As Serenah pored over the sheet and made marks by the ones she wanted, we continued to the door and went inside. Coming through the foyer and into the living room, she paused, looking at the paper. Lifting her head, she motioned to the French doors on the other side of the living room. “The wedding ceremony will be in the grass below the balcony. We’re using the gazebo that’s down there. You can go look around. I’m going to get a glass of water and keep going through this list. Did you want anything to drink?”
I shook my head. “No thanks.” Going outside, I shut the door behind me. The lake left me breathless. The sun glinted off the top of the calm waters and the sounds of birds in the distance stirred a calming force inside of me. Walking over to a railing, I put my hands on it and looked out across the water. After a study of the water, I peered over the side and surveyed the grass below. A gazebo, paddle boat, canoe and a shed sat off to the side. The gazebo appeared newly-built, without a lick of paint, while the shed held a rustic feeling from a different time. That shed could do nice for a backdrop, I thought to myself as my eyes fell over to the tree line that separated the properties near the shed.
Coming outside a few moments later, Serenah handed the paper back to me. “I’d like some photos done across the lake at this cool little church where Charlie proposed if we can do that too?”
“He proposed here at the lake?” My eyes went to the water once again. “That’s kind of neat.”
She nodded as her gaze joined mine. “There’s a neat little building straight across the lake. It’s a little old, rundown church. I’ll never forget the hike up there in the cold, but I didn’t mind. It was worth the cold. Sorry, I’m rambling. Anyway, is that something we could include in the photo deal?”
Turning to her, I replied, “We can meet up and do pictures over there a couple of weeks before the wedding if you’d like.”
“Could we just do it the day before? Maybe?” Serenah shrugged as her eyebrow raised. “Maybe you can get some shots of the rehearsal too? I just don’t see going over there very plausible before then. Balancing work with the inn and getting ready for the wedding is already too crazy. Sorry. The day before would just be better.”
“No need to apologize.” I reached out and touched her arm. “It’s fine with me, but totally up to you.”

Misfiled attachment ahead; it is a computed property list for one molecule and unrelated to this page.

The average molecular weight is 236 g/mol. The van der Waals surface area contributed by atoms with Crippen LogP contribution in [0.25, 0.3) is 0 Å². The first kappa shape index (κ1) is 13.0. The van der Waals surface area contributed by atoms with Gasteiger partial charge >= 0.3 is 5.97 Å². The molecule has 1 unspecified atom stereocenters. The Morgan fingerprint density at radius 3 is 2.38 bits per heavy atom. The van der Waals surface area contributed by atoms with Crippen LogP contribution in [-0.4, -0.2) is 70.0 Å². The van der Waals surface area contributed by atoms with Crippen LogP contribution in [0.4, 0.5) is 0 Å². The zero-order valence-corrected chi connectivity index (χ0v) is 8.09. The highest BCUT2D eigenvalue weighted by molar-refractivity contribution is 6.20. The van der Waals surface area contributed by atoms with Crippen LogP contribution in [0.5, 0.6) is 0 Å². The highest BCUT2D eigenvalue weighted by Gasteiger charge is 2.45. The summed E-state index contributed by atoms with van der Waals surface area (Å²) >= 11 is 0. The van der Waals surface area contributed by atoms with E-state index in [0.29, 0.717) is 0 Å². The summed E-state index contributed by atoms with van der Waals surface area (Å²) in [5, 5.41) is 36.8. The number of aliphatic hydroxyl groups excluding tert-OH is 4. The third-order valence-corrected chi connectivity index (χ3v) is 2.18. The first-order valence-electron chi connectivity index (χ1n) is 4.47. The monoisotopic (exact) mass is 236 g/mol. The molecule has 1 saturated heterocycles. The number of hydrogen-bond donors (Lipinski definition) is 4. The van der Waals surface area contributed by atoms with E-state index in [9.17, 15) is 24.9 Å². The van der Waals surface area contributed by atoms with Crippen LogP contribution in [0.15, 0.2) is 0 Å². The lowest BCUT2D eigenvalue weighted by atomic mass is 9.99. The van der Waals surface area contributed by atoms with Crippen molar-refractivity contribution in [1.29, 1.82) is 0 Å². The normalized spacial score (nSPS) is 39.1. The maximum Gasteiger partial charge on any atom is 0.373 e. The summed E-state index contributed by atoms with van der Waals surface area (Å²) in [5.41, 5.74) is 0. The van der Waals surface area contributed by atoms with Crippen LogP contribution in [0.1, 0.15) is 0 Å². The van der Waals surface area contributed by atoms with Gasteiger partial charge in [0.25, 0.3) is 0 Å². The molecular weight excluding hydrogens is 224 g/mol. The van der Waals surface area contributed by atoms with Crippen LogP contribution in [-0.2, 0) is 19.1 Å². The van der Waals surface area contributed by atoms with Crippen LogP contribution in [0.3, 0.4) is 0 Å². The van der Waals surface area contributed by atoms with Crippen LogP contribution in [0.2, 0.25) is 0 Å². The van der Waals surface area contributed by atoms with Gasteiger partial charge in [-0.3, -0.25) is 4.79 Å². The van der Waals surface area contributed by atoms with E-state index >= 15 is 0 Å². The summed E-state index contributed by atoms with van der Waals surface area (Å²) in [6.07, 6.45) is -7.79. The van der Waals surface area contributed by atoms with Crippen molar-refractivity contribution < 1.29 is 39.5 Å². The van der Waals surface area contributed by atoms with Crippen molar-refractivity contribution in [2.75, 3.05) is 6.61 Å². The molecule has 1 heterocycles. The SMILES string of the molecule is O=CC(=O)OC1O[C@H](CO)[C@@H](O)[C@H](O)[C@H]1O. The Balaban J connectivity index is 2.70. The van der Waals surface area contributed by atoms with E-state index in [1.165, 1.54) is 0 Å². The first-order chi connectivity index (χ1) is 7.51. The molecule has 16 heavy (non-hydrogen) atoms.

“You can have a room here that night too!” Her eyes lit up. “Complimentary, of course. You’ll love it.”
“Oh, that’s okay. I’ll just drive out twice. No big deal.”
“I insist that you stay. That way, you can just be part of all the fun and festivities. You’re from here anyway, aren’t you? A lot of the guests will probably be people you know.”
“Yeah, I am . . .” I rubbed my neck as anxiety began rising up in me thinking of the ones from the past I didn’t want to see.
Suddenly, a couple of men came around from the side of the inn and were chatting as they walked toward the grass area near the shore. Looking over, I jumped as I saw Joe and Charlie walking together. Crouching down, I watched as they continued walking.
“What are you doing?” Serenah asked, still standing beside me.
Glancing up at her, I said in a whisper, “That’s an ex-boyfriend of mine.” My eyes went back on the two of them.
“Joe’s your ex?” Serenah asked.
“Shh . . .”
Serenah bent down beside me and looked out at them.
“Why on earth would Joe be hanging out with Charlie? They hated each other.”
Serenah nodded. “They patched things up between them not long ago. They’re best buds ever since they put the childish things in life behind them.” Serenah touched my shoulder. “Can you still do the job with an ex-boyfriend around?”
“I don’t know, Serenah. We have a past.” My eyes turned back to the men as they went into the shed. My eyes followed Joe as he came out of the shed with a bucket of paint and headed over to the gazebo. Recalling one of our last nights together over a decade ago, I remember how passionate he was about the future. About us. He had a way of speaking right into my existence and making me feel like his everything.
“You could just ignore him.”
I couldn’t let Joe be the one to deter me from taking this gig. We were both adults now. We could act like it, and I’m sure it’d all be fine. Rising to my feet, I looked at Serenah and nodded. “I’ll do it.” Spending a couple of days with a client wasn’t something I had ever done, but if she was willing to pay for it, I couldn’t say no. We went over all the costs, and I drew up a contract on my laptop that she signed. In one month, I’d be coming back to stay at the Inn at the Lake for the weekend and would be shooting the Dillard wedding.